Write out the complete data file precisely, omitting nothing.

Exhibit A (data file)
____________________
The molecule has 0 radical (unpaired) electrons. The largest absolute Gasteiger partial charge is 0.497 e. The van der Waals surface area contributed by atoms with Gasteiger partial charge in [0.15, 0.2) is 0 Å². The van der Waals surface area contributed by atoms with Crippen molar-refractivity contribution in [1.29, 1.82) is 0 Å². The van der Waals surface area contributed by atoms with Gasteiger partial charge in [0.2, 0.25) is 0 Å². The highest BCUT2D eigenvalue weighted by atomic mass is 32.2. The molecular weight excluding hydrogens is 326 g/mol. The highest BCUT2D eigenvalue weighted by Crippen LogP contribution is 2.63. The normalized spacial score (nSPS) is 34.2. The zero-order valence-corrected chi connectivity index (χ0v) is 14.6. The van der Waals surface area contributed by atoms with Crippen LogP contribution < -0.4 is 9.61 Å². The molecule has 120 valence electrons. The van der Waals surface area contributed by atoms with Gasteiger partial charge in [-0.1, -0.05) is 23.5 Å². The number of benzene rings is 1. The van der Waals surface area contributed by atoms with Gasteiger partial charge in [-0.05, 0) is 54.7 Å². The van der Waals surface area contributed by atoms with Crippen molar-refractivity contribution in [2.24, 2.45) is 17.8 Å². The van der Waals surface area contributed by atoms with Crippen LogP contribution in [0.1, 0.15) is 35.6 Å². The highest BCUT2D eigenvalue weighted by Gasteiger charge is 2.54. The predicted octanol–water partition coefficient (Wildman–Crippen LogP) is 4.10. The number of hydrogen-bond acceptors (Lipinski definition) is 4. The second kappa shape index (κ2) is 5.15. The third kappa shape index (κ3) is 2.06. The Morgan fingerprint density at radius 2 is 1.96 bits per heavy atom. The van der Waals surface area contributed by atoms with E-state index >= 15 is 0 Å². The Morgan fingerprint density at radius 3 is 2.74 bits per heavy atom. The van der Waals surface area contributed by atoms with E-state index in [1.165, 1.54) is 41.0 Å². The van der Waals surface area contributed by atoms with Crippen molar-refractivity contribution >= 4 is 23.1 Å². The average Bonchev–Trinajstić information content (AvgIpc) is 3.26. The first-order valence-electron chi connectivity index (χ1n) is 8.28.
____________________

The molecule has 0 radical (unpaired) electrons. The largest absolute Gasteiger partial charge is 0.497 e. The van der Waals surface area contributed by atoms with Gasteiger partial charge in [0.15, 0.2) is 0 Å². The van der Waals surface area contributed by atoms with Crippen molar-refractivity contribution in [1.29, 1.82) is 0 Å². The van der Waals surface area contributed by atoms with Gasteiger partial charge in [0.2, 0.25) is 0 Å². The highest BCUT2D eigenvalue weighted by atomic mass is 32.2. The molecular weight excluding hydrogens is 326 g/mol. The highest BCUT2D eigenvalue weighted by Crippen LogP contribution is 2.63. The normalized spacial score (nSPS) is 34.2. The zero-order valence-corrected chi connectivity index (χ0v) is 14.6. The van der Waals surface area contributed by atoms with Crippen LogP contribution < -0.4 is 9.61 Å². The molecule has 120 valence electrons. The van der Waals surface area contributed by atoms with Gasteiger partial charge in [-0.1, -0.05) is 23.5 Å². The number of benzene rings is 1. The van der Waals surface area contributed by atoms with Gasteiger partial charge in [-0.05, 0) is 54.7 Å². The van der Waals surface area contributed by atoms with Crippen molar-refractivity contribution in [2.24, 2.45) is 17.8 Å². The van der Waals surface area contributed by atoms with Crippen LogP contribution in [0.1, 0.15) is 35.6 Å². The highest BCUT2D eigenvalue weighted by Gasteiger charge is 2.54. The predicted octanol–water partition coefficient (Wildman–Crippen LogP) is 4.10. The number of hydrogen-bond acceptors (Lipinski definition) is 4. The second kappa shape index (κ2) is 5.15. The third kappa shape index (κ3) is 2.06. The Morgan fingerprint density at radius 2 is 1.96 bits per heavy atom. The van der Waals surface area contributed by atoms with E-state index >= 15 is 0 Å². The Morgan fingerprint density at radius 3 is 2.74 bits per heavy atom. The van der Waals surface area contributed by atoms with E-state index in [1.165, 1.54) is 41.0 Å². The van der Waals surface area contributed by atoms with Crippen molar-refractivity contribution >= 4 is 23.1 Å². The average Bonchev–Trinajstić information content (AvgIpc) is 3.26. The first-order valence-electron chi connectivity index (χ1n) is 8.28.